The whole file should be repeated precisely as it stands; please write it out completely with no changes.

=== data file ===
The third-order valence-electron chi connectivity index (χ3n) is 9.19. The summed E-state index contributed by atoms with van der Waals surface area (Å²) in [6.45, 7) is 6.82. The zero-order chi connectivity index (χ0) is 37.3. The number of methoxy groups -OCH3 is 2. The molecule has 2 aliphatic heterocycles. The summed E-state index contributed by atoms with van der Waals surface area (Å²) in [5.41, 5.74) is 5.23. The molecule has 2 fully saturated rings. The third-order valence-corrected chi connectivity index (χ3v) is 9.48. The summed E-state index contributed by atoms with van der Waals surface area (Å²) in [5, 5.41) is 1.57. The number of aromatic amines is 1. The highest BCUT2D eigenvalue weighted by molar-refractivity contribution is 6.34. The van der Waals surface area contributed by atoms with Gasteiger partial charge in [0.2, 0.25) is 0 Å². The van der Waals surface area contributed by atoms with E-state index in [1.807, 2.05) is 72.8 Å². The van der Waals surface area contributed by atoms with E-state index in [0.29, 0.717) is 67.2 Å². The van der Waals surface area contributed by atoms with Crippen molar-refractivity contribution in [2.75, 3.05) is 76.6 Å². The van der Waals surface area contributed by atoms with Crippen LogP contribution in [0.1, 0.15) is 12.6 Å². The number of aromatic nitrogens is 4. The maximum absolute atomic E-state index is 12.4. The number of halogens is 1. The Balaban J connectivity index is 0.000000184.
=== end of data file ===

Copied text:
The third-order valence-electron chi connectivity index (χ3n) is 9.19. The summed E-state index contributed by atoms with van der Waals surface area (Å²) in [6.45, 7) is 6.82. The zero-order chi connectivity index (χ0) is 37.3. The number of methoxy groups -OCH3 is 2. The molecule has 2 aliphatic heterocycles. The summed E-state index contributed by atoms with van der Waals surface area (Å²) in [5.41, 5.74) is 5.23. The molecule has 2 fully saturated rings. The third-order valence-corrected chi connectivity index (χ3v) is 9.48. The summed E-state index contributed by atoms with van der Waals surface area (Å²) in [5, 5.41) is 1.57. The number of aromatic amines is 1. The highest BCUT2D eigenvalue weighted by molar-refractivity contribution is 6.34. The van der Waals surface area contributed by atoms with Gasteiger partial charge in [0.2, 0.25) is 0 Å². The van der Waals surface area contributed by atoms with E-state index in [1.807, 2.05) is 72.8 Å². The van der Waals surface area contributed by atoms with E-state index in [0.29, 0.717) is 67.2 Å². The van der Waals surface area contributed by atoms with Crippen molar-refractivity contribution in [2.75, 3.05) is 76.6 Å². The van der Waals surface area contributed by atoms with Crippen LogP contribution in [0.1, 0.15) is 12.6 Å². The number of aromatic nitrogens is 4. The maximum absolute atomic E-state index is 12.4. The number of halogens is 1. The Balaban J connectivity index is 0.000000184.